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iRobot Roomba 800 series review

Roomba 800

We go hands-on with iRobot's future of home vacuuming

Cleaning your home can be a hassle, particularly if you have pets, but American robotics company iRobot has just launched a brand new line of consumer vacuum cleaning robots to help make those irritating house chores a thing of the past. The vacuuming Roomba 800 Series builds on iRobot’s already market leading Roomba 700 series by improving its suction, performance and ease of use, while the floor-scrubbing Scooba 450 uses a new three-cycle cleaning process to mop your floors effectively and hygienically. We were there at the European launch of iRobot’s new robots to bring you our initial impressions.

Read our round-up of the best vacuum cleaners

Roomba 800 About the size of a dinner plate, the Roomba 800 is virtually maintenance free thanks to its pair of cylinders on the rear of the robot

The Roomba 800 Series has changed drastically since the Roomba 780. Instead of bristle brushes, the 800 Series uses a newly invented pair of cylinders called AeroForce Extractors. These are made from thermoplastic polyurethane (TPU), and the whole robot has been designed from the ground up around these two cylinders. By removing the brushes, the cylinders create a more streamlined and accelerated airflow to help amplify suction, and iRobot claims it can remove up to 50 per cent more dirt, debris, dust and hair on your floor than older 700 models.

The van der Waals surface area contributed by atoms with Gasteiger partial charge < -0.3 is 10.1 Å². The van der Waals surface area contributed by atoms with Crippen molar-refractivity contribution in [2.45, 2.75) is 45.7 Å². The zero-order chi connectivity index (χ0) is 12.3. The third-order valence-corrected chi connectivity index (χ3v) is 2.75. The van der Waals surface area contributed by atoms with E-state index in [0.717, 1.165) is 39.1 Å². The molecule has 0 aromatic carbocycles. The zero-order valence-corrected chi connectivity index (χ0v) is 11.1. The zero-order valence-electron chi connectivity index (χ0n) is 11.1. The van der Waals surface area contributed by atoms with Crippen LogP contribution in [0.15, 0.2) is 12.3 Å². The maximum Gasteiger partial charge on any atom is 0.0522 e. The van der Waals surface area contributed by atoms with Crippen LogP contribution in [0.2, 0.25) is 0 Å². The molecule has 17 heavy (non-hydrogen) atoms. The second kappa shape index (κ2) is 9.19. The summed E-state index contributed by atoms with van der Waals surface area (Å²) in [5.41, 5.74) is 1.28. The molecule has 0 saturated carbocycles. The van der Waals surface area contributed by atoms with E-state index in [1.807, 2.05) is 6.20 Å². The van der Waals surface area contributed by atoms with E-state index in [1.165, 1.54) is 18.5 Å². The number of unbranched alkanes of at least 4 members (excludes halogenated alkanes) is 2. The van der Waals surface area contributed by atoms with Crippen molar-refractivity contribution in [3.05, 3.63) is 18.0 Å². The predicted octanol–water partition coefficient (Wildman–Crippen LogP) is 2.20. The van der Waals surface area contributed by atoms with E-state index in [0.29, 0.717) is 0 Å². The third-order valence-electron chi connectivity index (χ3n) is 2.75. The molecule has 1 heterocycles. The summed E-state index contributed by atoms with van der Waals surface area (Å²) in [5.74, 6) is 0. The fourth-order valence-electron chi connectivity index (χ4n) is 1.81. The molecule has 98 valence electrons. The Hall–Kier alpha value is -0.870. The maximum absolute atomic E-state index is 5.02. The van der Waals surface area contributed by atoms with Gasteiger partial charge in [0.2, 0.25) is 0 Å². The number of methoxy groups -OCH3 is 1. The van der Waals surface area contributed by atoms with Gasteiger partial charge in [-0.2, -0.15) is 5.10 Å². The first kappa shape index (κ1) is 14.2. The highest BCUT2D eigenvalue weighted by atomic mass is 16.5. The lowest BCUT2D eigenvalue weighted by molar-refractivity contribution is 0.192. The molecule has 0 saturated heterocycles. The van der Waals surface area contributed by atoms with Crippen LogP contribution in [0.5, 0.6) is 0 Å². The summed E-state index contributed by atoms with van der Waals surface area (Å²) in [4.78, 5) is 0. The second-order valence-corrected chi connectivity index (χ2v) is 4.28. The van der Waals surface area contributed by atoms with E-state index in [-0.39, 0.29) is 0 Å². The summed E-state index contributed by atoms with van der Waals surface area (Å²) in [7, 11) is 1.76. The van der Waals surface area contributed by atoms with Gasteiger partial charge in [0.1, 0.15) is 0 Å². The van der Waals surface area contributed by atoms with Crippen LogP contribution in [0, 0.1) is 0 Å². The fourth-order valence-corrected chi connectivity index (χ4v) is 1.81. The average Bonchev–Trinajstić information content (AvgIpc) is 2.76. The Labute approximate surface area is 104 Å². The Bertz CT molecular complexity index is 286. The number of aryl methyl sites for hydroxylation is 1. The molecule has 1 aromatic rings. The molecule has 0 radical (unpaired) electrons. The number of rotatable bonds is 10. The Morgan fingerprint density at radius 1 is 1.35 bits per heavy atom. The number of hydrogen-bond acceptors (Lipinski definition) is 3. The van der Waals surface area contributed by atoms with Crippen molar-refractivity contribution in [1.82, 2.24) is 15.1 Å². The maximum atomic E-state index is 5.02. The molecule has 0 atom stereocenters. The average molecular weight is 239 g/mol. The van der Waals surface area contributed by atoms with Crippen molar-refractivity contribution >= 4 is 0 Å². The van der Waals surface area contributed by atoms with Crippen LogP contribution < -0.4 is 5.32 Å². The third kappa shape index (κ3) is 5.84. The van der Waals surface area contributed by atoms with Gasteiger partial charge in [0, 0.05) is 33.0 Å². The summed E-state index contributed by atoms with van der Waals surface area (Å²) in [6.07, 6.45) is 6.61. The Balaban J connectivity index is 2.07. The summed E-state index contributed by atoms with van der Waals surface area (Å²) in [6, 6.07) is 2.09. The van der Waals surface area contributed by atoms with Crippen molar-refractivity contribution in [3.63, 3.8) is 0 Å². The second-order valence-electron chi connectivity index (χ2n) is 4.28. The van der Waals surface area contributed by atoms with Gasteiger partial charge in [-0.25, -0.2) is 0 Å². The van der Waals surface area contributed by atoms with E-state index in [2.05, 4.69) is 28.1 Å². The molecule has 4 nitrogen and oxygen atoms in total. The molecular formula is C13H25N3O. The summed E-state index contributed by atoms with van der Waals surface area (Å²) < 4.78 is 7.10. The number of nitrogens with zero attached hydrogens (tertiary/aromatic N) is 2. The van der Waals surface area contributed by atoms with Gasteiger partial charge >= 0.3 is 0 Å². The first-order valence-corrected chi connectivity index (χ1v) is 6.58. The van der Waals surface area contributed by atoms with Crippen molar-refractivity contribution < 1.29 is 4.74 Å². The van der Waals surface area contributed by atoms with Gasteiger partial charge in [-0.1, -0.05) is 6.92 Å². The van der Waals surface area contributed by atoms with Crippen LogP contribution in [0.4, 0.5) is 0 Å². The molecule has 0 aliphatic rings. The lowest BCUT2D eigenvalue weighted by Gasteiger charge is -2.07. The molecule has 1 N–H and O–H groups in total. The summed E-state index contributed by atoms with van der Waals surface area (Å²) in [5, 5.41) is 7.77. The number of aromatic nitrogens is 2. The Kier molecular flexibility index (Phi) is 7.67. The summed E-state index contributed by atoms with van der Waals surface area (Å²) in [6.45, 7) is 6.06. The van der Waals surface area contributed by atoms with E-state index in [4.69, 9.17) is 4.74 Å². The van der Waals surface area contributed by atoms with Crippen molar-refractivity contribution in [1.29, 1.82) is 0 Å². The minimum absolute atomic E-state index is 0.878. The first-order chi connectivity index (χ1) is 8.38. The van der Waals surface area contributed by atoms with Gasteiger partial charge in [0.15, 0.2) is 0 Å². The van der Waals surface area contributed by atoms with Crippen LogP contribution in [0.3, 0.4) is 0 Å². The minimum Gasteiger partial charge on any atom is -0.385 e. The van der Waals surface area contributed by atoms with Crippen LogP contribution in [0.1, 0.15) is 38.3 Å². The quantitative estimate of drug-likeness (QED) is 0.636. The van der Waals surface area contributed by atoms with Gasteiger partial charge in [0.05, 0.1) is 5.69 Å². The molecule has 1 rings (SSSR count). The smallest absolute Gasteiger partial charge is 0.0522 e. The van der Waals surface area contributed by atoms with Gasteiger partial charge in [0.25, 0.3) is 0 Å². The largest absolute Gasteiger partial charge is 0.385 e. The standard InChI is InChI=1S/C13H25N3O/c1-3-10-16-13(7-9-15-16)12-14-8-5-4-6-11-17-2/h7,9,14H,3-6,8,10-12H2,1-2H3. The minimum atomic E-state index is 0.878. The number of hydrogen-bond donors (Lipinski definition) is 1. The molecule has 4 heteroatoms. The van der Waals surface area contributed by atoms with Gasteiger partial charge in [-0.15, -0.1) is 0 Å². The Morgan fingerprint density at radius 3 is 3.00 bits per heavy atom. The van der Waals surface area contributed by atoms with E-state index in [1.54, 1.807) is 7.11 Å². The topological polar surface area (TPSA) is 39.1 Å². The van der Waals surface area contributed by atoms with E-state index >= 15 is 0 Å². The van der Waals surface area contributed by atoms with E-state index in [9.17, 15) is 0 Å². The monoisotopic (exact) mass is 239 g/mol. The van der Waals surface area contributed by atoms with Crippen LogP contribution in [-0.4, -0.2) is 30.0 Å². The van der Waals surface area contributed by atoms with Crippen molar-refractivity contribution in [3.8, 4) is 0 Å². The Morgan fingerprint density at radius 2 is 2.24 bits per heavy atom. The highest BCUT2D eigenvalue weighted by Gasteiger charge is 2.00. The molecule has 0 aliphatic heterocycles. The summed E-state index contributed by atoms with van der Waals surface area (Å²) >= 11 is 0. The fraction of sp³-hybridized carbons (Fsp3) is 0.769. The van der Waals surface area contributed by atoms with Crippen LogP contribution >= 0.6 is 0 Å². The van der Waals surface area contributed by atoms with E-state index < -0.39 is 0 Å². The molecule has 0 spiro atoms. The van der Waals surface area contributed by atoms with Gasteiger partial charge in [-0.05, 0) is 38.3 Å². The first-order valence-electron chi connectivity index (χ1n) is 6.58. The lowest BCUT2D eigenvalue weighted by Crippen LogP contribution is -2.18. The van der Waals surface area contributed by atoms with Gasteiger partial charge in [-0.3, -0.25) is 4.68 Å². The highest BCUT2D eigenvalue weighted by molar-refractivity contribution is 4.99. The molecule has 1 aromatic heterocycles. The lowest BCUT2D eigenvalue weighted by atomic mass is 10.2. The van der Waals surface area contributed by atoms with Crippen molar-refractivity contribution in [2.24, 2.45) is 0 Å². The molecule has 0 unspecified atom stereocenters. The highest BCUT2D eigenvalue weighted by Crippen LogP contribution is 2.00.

“[TPU] is a special material that’s hard enough but flexible enough, which is one of the best materials we could find for the AeroForce extractors,” VP Sales & Marketing for Overseas Marc Dinee told Expert Reviews. “It’s about extracting the fine dust, bringing it up and lifting it up and with the suction of the AeroFlow.”

The counter-rotation of the extractors also helps break down any debris it finds, meaning the Roomba will require far less maintenance than its predecessors. This is also helped by the 800’s larger bin, which can hold 60 per cent more dirt than previous models, so you don’t have to empty it as often. But the 800’s biggest innovation comes from its innate ability to eliminate tangled hair.